Last month, Sion Jenkins and I went to visit Victor Nealon. Sion, having had his own conviction for the murder of Billie-Jo quashed, still keeps in touch with some of those he knew while in Wakefield; and Nealon is one of them. His case is certainly intriguing.
Events began in the early hours of 9 August 1996 when Kim Lovett, who was out celebrating her 22nd birthday, was assaulted in the centre of Redditch, Worcestershire. The attacker jumped on her and pushed her to the ground but she resisted and, fortunately, he ran off.
She and a friend had just left a club, Racquets, and there were a number of people in the vicinity. Witnesses realised that the attacker, who was wearing a distinctive patterned shirt, was the same man who had been in the club earlier in the evening. The doorman remembered admitting him; he recalled that the man had a Scottish accent.
More importantly, all the witnesses were unanimous on one key point. The man had a prominent physical feature: a lump on his forehead. One witness described this as “natural”; no one suggested that it was a temporary bump that could have been the result of accident or injury.
Six weeks later, Nealon, a 36-year-old Irishman, was arrested for the attack. He did not have a lump on his forehead.
He agreed to give forensic samples and also to stand on an identification parade. The victim’s friend did not pick him out. The club doorman did not pick him out. Two women who served the attacker at a burger bar (one of whom provided a particularly good description) did not pick Nealon out. And the victim herself? The police didn’t even ask her to attend the parade.
However, a barmaid picked Nealon out and so did a club-goer, sort of (he was, he said, “unsure, though it was possibly No.3 [Nealon]”).
That was all – although afterwards one witness was beckoned over by the investigating police officer. The witness then said he’d thought all along it was No.3 but, being naturally indecisive, he hadn’t said so at the time.
So then Nealon was charged.
In his defence, he said that he didn’t go to nightclubs, and didn’t even know where Racquets was. He couldn’t remember precisely what he’d been doing at the time, but would probably have been at home with his partner, Maria, and her daughter, Lisa.
In the bizarre logic of the legal system, to have stayed at home on a Thursday evening and watched television with your family is a deeply unimpressive alibi – despite the fact that that is exactly what the majority of the adult population would have been doing.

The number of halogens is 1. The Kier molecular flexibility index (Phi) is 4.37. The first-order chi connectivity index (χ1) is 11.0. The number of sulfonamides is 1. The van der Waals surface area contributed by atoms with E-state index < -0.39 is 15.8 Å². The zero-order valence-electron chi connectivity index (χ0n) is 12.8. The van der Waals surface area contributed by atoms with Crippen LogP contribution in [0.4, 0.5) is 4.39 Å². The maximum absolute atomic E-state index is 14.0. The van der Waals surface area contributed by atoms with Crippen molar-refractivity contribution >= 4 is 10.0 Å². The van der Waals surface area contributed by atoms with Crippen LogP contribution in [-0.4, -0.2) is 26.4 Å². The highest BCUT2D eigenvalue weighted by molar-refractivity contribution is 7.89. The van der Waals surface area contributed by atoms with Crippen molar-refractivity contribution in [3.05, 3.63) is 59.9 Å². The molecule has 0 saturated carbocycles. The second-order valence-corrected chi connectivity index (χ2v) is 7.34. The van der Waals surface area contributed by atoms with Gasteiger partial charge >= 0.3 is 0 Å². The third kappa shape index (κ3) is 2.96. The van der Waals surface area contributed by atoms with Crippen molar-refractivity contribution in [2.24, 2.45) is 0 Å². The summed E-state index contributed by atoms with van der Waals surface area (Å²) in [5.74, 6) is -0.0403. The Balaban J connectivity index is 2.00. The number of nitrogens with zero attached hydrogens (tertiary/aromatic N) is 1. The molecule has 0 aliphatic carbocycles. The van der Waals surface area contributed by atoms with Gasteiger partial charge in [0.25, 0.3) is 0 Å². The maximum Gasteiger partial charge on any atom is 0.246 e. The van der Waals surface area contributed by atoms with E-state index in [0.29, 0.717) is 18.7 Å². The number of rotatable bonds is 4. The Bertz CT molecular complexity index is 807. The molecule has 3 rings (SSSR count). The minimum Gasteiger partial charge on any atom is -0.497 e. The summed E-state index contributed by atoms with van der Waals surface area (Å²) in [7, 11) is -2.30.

However, Maria realised that Lisa kept a diary. According to this, on that day, Nealon had gone to the video rental shop and taken out videos of Lock Up and The Shawshank Redemption, which they watched that evening.
At the end of the trial, after the defence case had closed, the judge allowed the prosecution to introduce rebuttal evidence. According to this, the films Nealon had taken out that evening were actually three comedies, rather than the dramas that Lisa had noted down.
So the trial ended with the prosecution having produced a coup de grâce to knock out the defence case. Nealon was given a life sentence with a seven-year tariff.
However, there was something very fishy about that rebuttal evidence. Firstly, although the specifics may have been awry, the core of the evidence fully supported Nealon’s alibi: he had been at home watching videos.
But why, secondly, was it produced at such a very late stage? Statements regarding that aspect of the alibi had been taken two months earlier, but nothing had been disclosed to the defence. Although the case went to trial just before the Criminal Procedure and Investigations Act 1996 came into effect, there was nevertheless a general duty of disclosure, set out in the Judith Ward appeal judgment, on the Crown. By ignoring this and holding back the evidence, the prosecution had been able to ambush the defence.
In a case of this kind, it would naturally have been assumed that the attacker would leave behind some forensic science evidence. However, when all the analyses of scientific samples had been completed, it turned out that there was no evidence at all against Nealon.
The prosecution therefore put forward the argument that Nealon had only volunteered samples in the first place because he knew, as the attacker, that he had left no traces of evidence. In other words, it was the usual disingenuous nonsense from the Crown: the defendant was damned if he didn’t volunteer samples; and equally damned if he did.
All that just left the identification evidence. Nealon didn’t have a patterned shirt or a Scottish accent. Nor had he ever had a bump on his forehead. A host of witnesses saw him in the days immediately before, and immediately after, the attack. All were certain that he did not have a lump on his forehead. The opinion of the medical expert was that there was “no medical reason for Mr Nealon having had such a lump and no evidence of him having had one”.
So case dismissed? Sadly, not. Ultimately, the prosecution at trial took refuge in a double negative: the medical evidence didn’t prove absolutely that Nealon couldn’t have had a temporary lump on his forehead. So this turned the rigorous evidential basis of the criminal justice system on its head; the Crown argued that its case should succeed because, however remote, it could not be shown to be completely beyond the bounds of possibility.
In retreating to this position, the Crown had also ignored the first-hand witness evidence – according to which the lump was not a temporary mark, but a permanent one.
Nealon has long exceeded his tariff but, like others, remains in prison because he continues to plead his innocence. Some day, he is sure, he’ll find the man with the lump on his forehead.
The name of the complainant has been changed.
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